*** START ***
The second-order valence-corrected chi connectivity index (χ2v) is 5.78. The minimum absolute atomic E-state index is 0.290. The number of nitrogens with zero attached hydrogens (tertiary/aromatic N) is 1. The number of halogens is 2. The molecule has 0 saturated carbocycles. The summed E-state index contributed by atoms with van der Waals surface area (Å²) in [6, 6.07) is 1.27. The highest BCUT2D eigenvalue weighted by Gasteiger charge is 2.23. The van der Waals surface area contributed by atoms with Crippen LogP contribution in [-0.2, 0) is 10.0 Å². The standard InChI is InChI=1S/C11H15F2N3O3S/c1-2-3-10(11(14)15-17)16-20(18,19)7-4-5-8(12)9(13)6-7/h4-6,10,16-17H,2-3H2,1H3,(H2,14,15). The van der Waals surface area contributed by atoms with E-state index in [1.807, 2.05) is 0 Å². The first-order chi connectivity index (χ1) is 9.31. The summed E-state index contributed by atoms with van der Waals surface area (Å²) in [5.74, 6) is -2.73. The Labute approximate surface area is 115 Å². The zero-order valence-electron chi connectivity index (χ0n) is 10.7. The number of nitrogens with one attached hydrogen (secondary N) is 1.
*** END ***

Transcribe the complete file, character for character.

The second-order valence-corrected chi connectivity index (χ2v) is 5.78. The minimum absolute atomic E-state index is 0.290. The number of nitrogens with zero attached hydrogens (tertiary/aromatic N) is 1. The number of halogens is 2. The molecule has 0 saturated carbocycles. The summed E-state index contributed by atoms with van der Waals surface area (Å²) in [6, 6.07) is 1.27. The highest BCUT2D eigenvalue weighted by Gasteiger charge is 2.23. The van der Waals surface area contributed by atoms with Crippen LogP contribution in [-0.2, 0) is 10.0 Å². The standard InChI is InChI=1S/C11H15F2N3O3S/c1-2-3-10(11(14)15-17)16-20(18,19)7-4-5-8(12)9(13)6-7/h4-6,10,16-17H,2-3H2,1H3,(H2,14,15). The van der Waals surface area contributed by atoms with E-state index in [1.807, 2.05) is 0 Å². The first-order chi connectivity index (χ1) is 9.31. The summed E-state index contributed by atoms with van der Waals surface area (Å²) in [5.74, 6) is -2.73. The Labute approximate surface area is 115 Å². The zero-order valence-electron chi connectivity index (χ0n) is 10.7. The number of nitrogens with one attached hydrogen (secondary N) is 1.